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With a total of 260 lines, the KVV – Karlsruher Verkehrsverbund – contributes significantly to the urban development of Karlsruhe and its surroundings.
The so-called Karlsruhe Model was launched in 1992. Traffic experts define this as a two-system tramway in which trams and trains are linked. The light rail trains can run on the contact wire voltage of the tram (750 volts DC voltage) and also on the railway (15,000 volts AC voltage). In this way, trams, S-Bahn and regional trains can merge and even be extended far into the surrounding countryside.
With gridscale, we were able to realize our existing infrastructure setup without any problems and were able to complete the project in record time due to the platform’s user-friendliness and the team’s quick reaction time.Maximilian Obenaus, Head of Digital Passenger Information, KVV
The Karlsruhe public transport network requires a lot of information for its passengers. For 15 years now, the transport association has been offering timetable information on the web. The growth in the number of users has accelerated in recent times, above all due to the rapid spread of mobile devices. Queries are now growing exponentially, doubling every two years.
However, this has costly consequences for the operator and his IT organization: every few years new, additional servers have to be added in order to withstand growth. In addition, there are more and more additional requirements for timetable information functions, such as accessibility and real-time information with geolocalization at every stop.
In the last few years it has become increasingly clear that the operation of the timetable information system with its approximately 12 million queries per month can hardly be managed on one’s own. But it’s not just the journey planner alone that challenged the team led by Maximilian Obenaus, Head of Digital Passenger Information. Other systems are connected to the information systems, such as several ticket apps, some passenger information displays at bus stops, and, most recently, extensive real-time data processing.
The team realized quite soon that they needed a new and completely different solution that was both completely detached from the existing infrastructure and guaranteed maximum flexibility. “Our requirements for process flexibility differ greatly from what is common in other industries,” emphasizes Maximilian Obenaus. “Local public transportation and thus also access to timetable information is subject to extremely strong fluctuations.
This means, for example, regularly occurring peaks due to rush hour traffic or annual festivals and events in the region, which lead to an enormous increase in the number of passengers and thus in the number of requests for timetable information. Added to this are unforeseeable fluctuations due to weather conditions or closures, diversions and much more. From an IT point of view, high peak capacities have to be taken into account on the one hand, while on the other hand it is often unknown when which additional resources are needed.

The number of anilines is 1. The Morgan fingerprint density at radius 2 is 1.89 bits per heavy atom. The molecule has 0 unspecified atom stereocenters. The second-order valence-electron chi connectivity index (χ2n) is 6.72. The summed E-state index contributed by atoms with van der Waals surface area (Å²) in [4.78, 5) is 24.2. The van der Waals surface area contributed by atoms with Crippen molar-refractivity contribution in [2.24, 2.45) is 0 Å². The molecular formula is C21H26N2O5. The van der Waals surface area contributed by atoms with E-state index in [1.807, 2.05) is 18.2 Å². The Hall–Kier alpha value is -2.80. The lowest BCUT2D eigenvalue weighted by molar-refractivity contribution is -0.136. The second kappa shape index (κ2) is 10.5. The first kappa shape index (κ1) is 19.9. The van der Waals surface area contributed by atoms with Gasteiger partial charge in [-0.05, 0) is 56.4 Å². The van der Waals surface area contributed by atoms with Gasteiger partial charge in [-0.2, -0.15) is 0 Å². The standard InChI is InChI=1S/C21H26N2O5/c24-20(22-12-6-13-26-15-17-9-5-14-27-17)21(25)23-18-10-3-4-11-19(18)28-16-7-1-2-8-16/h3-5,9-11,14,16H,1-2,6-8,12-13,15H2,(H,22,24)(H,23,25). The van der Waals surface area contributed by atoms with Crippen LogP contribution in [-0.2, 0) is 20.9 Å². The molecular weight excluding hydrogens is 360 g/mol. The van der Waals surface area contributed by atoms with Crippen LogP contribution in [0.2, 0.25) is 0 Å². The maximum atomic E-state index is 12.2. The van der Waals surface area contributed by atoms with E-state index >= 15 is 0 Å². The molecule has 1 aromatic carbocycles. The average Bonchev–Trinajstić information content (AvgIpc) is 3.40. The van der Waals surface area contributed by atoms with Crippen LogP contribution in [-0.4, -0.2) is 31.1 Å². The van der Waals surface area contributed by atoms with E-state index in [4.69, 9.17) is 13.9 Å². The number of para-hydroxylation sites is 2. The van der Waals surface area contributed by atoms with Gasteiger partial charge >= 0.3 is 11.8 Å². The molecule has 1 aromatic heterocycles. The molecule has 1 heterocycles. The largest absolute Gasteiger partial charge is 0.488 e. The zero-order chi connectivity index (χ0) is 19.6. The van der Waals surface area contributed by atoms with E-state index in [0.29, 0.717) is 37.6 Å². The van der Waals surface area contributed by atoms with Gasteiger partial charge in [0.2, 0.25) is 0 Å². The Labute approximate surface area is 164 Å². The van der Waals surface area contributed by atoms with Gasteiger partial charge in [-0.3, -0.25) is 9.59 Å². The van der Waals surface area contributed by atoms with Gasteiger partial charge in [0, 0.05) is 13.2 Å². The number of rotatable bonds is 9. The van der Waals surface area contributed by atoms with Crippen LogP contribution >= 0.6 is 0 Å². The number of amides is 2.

In traditional data center infrastructures, this problem is solved by storing as much IT capacity as possible. However, this solution does not make sense when budgets are tight. The cloud, in the form of Infrastructure as a Service (IaaS) offered by the infrastructure provider gridscale from Cologne, is the better option here. Because only cloud computing offers an elastic allocation of IT capacities and, at the same time, cost-effective billing: You pay for what you use – sometimes more, sometimes less.
“We wanted to go to the cloud to avoid having to rethink the dimensions of the IT infrastructure at regular intervals,” explains Maximilian Obenaus. He clearly sees the advantages on the cost side, since investment costs are eliminated on the one hand and operational costs are limited to the resources used on the other.
In addition, the previous solution no longer seemed adequate with a view to future IT projects. Among other things, the transport planning tool of the Karlsruhe Transport Authority (VBK), the Albtal-Verkehrs-Gesellschaft (AVG) and the KVV will be relocated to a more efficient environment. In addition, a commuter app is being developed that requires a special backend. Furthermore, the high service level with 24×7 availability and an optimized security concept was important to KVV. In this way, server failures can be avoided or at least quickly rectified by copying an image.
For the selection of an infrastructure provider, Karlsruher Verkehrsverbund examined the offers of various german providers and created test accounts in order to be able to assess the user interface and handling. “After all, gridscale convinced us the most,” says Obenaus. “The references speak for a lot of experience and the uncomplicated communication was particularly pleasant.
Above all, the high cost transparency of cloud computing and the simple mechanics of data backup ultimately convinced the management.
Meanwhile, the Karlsruhe transport association is a passionate cloud user, nobody wants to go back to the tedious times of the self operated servers.
“With gridscale, we were able to realize our existing infrastructure setup without any problems and were able to complete the project in record time thanks to the platform’s user-friendliness and the team’s quick reaction time,” says Maximilian Obenaus, praising the service provider. “Only a quarter of a year has passed between the conclusion of the contract and the start of the solution, because the day-to-day business had to be continued in parallel, of course. We’re also faster in everyday routines, because new servers for new applications are added in minutes and configured within a few hours.” For Karlsruher Verkehrsverbund, the path is therefore only forward, in the direction of further cloud innovations.